Railroad safety advocates in Chicago have gained a “champion” in Washington, D.C.
“I am totally committed to it,” Batory said, then shook hands in agreement with Dr. Lanny Wilson, chairman of the DuPage Railroad Safety Council. Prior to the conference, Wilson said enlisting Batory’s support on a national level was one of the council’s goals.
Batory was keynote speaker Thursday at the council’s biennial conference, held at the Drake Hotel in Oak Brook. More than 100 safety advocates, public officials, railroad representatives and others were on hand for the daylong session.
The organization launched the campaign in 2016, hoping to replicate the success of the federal Highway-Rail Crossing Safety Action Plan in reaching the goal of reducing crossing incidents and fatalities by 50 percent.
Reducing grade crossing deaths was the original goal of the council, which Wilson, a Hinsdale physician, formed after the death of his daughter, Lauren, in a 1994 crossing incident. Batory also lived in Hinsdale at the time, and his daughter was a high school classmate of Lauren.
Wilson noted that while highway-rail crossing statistics have steadily improved in recent years, trespasser and suicide statistics have worsened.
Thursday’s conference was intended to continue the discussion about prevention strategies, mental health awareness, and law-enforcement efforts to cut trespass and suicide incidents.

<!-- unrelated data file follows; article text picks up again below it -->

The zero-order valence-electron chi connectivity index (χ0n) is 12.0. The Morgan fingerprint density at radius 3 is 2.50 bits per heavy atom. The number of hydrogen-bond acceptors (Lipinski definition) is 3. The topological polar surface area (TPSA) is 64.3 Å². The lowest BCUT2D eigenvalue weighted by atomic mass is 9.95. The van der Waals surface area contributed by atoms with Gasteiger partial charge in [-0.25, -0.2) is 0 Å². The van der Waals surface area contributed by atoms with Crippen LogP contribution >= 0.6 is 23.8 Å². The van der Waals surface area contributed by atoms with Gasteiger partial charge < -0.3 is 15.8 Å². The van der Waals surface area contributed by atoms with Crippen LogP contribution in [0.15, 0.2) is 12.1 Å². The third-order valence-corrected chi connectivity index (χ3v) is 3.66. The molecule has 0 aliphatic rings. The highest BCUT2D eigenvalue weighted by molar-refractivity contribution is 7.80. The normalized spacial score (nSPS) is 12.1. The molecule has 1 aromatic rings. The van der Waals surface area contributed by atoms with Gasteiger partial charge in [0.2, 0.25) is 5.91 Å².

Several officials spoke on behalf of increased training of railroad personnel to better enable them to intervene in potential life-threatening situations.
Metra Chairman Norman Carlson said the commuter rail agency has documented 102 successful interventions with implementation of its mental health awareness program and “Question, Persuade and Refer” employee training.
The council honored Carlson and Metra’s board for launching the program as well as its own campaign to reduce the death toll from trespassing and suicide on the tracks. Last year, Metra held its own conference, “Breaking the Silence,” intended to focus more attention to a problem that the railroad industry has long treated as taboo.
In Britain, Network Rail has reported significant decreases in rail-related suicides with a combination of training; installation of physical deterrents and use of drones; and partnership with the emotional-help organization Samaritans.
“Our core belief is that suicide is not inevitable,” said James Buckley-Waterman, senior managing consultant with Network Rail Consulting. ‘We can work collectively to reduce the number of incidents.”
— Richard Wronski
A version of this story was also posted on Trains magazine’s News Wire.